Wednesday 18 September 2013

Three new species of Scorpionfly from the early Eocene of British Columbia and Washington State.

The Scorpionflies (Mecoptera) are a group of insects related to the True Flies. They get their name from the reproductive organs of the males of some species, which resemble the tails of Scorpions. Despite this fierce appearance most species are harmless herbivores, though it is thought that fleas are highly specialized members of the group, and the True Flies, Butterflies and Moths may have evolved from the group in the Mesozoic. The group has a fossil record dating back to the Permian, and it has been suggested that the Scorpionflies were the first Insects to pollenate plants, possibly pollenating gymnospermous plants in the Jurassic before the origin of true flowering plants.

In a paper published in the Journal of Paleontology in July 2013, Bruce Archibald of the Department of Biological Sciences at Simon Fraser University, the Museum of Comparative Zoology and the Royal British Columbia Museum, Rolf Mathewes, also of the Department of Biological Sciences at Simon Fraser University and David Greenwood of the Biology Deptartment at Brandon University, describe three new species of Scorpionfly from British Columbia, Canada, and Washington State, USA.

All three new species are deemed sufficiently different  to previously described species to be placed in a new genus, Eorpa, and family, Eorpidae. where 'Eorpa' means 'Dawn Scorpionfly' and Eorpidae derives from Eorpa.

The first new species is named Eorpa ypsipeda, where 'ypsipeda' means 'highlands'. The species is described from 21 fossil specimens, most of which comprise only individual wings or parts thereof, from the early Eocene Kamloops Group at McAbee in British Columbia and nine less certain specimens from the Klondike Mountain Formation at Republic in Washington State. These are 15.5-16.5 mm Scorpionflies. Their wings are dark with two lighter patches on each.

Eorpa ypsipeda nearly complete specimen from McAbee in British Columbia. Archibald et al. (2013).

The second new species is named Eorpa elverumi, in honour of John Elverum, who discovered the first specimen of this species, and who was actively involved in collecting at Republic. The species is described from two isolated forewings only (insect wings are considered highly distinctive and it os common to describe species based upon wings only, though not with other isolated parts of the anatomy), both collected at Republic in Washington State.

Eorpa elverumi from Republic in Washington State. Archibald et al. (2013).

The final new species is named Eorpa jurgeni, in honour of Jurgen Mathewes, brother of Rolf Mathewes and a dedicated collector of fossils. The species is described from a single hindwing, discovered at Quilchena in the Okanagan Highlands of British Columbia.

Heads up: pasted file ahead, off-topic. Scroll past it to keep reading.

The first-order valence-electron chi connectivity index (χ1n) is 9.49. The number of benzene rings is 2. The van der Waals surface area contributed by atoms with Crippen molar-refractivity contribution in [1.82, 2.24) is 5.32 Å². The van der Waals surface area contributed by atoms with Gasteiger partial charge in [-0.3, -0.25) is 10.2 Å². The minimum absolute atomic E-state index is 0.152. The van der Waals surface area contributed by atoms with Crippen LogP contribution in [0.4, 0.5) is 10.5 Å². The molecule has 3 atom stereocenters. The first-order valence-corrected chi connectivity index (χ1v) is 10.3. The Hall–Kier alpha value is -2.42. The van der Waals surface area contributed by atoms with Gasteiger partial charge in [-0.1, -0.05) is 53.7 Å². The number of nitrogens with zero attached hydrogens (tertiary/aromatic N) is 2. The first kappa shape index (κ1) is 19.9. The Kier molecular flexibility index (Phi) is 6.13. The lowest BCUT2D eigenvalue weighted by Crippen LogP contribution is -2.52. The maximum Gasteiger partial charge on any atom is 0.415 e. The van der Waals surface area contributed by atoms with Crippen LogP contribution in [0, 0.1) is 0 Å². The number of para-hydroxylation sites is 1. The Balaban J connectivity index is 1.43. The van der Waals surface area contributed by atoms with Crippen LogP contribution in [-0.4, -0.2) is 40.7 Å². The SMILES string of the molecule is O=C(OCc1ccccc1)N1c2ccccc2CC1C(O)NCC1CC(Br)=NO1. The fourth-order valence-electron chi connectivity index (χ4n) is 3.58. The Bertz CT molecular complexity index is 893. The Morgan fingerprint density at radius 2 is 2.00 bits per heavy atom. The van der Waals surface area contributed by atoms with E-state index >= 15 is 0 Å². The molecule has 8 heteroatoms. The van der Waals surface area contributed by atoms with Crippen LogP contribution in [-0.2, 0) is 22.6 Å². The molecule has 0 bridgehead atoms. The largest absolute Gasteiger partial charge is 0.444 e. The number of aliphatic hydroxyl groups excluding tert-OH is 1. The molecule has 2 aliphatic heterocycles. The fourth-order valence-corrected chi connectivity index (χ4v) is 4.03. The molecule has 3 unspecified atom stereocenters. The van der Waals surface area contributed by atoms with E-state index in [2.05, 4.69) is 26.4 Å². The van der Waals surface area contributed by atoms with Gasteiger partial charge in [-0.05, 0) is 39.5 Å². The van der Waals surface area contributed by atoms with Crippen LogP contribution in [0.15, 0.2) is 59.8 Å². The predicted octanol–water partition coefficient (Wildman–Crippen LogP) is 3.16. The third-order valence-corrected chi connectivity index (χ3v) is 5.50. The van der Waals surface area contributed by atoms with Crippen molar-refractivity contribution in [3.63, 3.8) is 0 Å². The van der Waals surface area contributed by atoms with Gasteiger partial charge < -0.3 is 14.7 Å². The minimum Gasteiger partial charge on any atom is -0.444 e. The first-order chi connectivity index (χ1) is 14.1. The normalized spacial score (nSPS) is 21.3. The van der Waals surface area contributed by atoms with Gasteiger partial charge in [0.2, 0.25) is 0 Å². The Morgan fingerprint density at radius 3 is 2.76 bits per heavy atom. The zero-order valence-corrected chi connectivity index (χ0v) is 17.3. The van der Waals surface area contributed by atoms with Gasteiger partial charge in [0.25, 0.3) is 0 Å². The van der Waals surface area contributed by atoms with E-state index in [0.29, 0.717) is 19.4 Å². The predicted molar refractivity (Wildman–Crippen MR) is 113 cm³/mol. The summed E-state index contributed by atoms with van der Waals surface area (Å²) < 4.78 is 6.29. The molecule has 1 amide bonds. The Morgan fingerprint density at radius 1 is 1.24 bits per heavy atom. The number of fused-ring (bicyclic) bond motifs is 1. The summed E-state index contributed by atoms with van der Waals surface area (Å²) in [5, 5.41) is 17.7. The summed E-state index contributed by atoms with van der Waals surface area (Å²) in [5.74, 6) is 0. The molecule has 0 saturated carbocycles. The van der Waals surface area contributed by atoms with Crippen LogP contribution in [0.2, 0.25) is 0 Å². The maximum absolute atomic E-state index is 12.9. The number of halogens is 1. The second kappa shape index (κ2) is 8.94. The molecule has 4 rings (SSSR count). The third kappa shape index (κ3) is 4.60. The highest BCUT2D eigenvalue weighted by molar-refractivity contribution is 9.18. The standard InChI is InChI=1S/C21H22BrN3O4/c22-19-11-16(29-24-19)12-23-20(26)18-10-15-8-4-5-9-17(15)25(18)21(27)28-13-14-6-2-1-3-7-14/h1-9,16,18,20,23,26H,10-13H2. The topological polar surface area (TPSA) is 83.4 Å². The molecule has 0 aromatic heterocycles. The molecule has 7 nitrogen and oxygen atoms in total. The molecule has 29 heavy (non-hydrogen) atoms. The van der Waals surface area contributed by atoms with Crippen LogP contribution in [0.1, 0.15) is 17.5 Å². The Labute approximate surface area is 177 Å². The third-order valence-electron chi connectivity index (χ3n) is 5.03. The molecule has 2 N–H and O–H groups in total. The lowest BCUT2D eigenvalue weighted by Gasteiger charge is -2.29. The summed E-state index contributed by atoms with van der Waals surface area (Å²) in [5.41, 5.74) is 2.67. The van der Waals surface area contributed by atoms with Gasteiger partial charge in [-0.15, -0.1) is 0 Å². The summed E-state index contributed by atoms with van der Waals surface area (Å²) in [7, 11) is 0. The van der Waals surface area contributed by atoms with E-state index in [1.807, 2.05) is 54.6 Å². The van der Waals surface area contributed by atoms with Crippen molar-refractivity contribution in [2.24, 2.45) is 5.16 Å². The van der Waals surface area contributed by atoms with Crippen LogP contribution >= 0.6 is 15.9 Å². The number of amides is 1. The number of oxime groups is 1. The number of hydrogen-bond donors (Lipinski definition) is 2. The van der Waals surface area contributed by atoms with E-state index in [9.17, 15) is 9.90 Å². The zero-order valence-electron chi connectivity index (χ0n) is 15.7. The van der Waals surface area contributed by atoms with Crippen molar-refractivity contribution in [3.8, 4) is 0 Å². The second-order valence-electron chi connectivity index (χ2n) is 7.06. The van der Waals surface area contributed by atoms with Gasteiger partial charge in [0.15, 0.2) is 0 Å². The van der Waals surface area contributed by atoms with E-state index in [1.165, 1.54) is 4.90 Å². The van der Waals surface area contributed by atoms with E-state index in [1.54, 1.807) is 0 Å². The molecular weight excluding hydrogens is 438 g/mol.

Eorpa jurgeni from the Okanagan Highlands of British Columbia. Archibald et al. (2013).

Archibald et al. note that like other groups of Insects the Scorpionflies underwent a dramatic evolutionary radiation at the beginning of the Cenozoic, but that, unlike other insect groups, they have subsequently suffered a great loss in diversity, with four of six families present in the Eocene having subsequently gone extinct (four out of a total of fourteen Insect families across all known orders to have gone extinct in this time). They suggest that this might be for two reasons. Firstly Scorpionflies, unlike most insect groups, are largely restricted to the temperate zones, with only two genera known from the tropics, both of which are high altitude Insects, still living in a cooler climate. In the Eocene the climate was far less seasonal in the temperate zones, meaning that Insects living there then would not have been exposed to the wide variations of temperature that modern temperate zone insects have to endure. Secondly, Scorpionflies feed largely upon the bodies of dead insects; they do not actively hunt, but forage for insects which have died through other causes. One of the great success stories of the Cenozoic has been the rise of the Ants, which were an extremely minor part of the Cretaceous fauna but are now estimated to make up roughly a third of the planet's insect biomass, and actively dominate and manage many habitats. Ants compete with Scorpionflies for Insect carrion, and may be the reason that the Scorpionflies have never colonized the tropics, where the Ants are most successful.

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